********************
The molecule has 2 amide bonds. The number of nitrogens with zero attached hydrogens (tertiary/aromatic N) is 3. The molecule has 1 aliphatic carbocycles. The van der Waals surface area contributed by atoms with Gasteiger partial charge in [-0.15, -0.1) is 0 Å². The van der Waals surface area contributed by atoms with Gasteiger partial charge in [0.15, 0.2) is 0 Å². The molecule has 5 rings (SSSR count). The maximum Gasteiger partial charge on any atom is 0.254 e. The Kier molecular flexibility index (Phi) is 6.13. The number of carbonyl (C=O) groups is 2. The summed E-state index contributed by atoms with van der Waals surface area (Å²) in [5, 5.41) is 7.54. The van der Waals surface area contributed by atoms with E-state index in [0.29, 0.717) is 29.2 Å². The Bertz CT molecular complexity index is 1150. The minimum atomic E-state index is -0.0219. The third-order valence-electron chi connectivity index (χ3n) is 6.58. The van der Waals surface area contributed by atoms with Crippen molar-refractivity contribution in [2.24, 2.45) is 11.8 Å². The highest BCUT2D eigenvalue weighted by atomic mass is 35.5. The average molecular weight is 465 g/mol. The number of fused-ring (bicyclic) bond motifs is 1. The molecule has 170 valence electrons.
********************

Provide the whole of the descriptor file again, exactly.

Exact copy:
The molecule has 2 amide bonds. The number of nitrogens with zero attached hydrogens (tertiary/aromatic N) is 3. The molecule has 1 aliphatic carbocycles. The van der Waals surface area contributed by atoms with Gasteiger partial charge in [-0.15, -0.1) is 0 Å². The van der Waals surface area contributed by atoms with Gasteiger partial charge in [0.15, 0.2) is 0 Å². The molecule has 5 rings (SSSR count). The maximum Gasteiger partial charge on any atom is 0.254 e. The Kier molecular flexibility index (Phi) is 6.13. The number of carbonyl (C=O) groups is 2. The summed E-state index contributed by atoms with van der Waals surface area (Å²) in [5, 5.41) is 7.54. The van der Waals surface area contributed by atoms with E-state index in [0.29, 0.717) is 29.2 Å². The Bertz CT molecular complexity index is 1150. The minimum atomic E-state index is -0.0219. The third-order valence-electron chi connectivity index (χ3n) is 6.58. The van der Waals surface area contributed by atoms with Crippen molar-refractivity contribution in [2.24, 2.45) is 11.8 Å². The highest BCUT2D eigenvalue weighted by atomic mass is 35.5. The average molecular weight is 465 g/mol. The number of fused-ring (bicyclic) bond motifs is 1. The molecule has 170 valence electrons.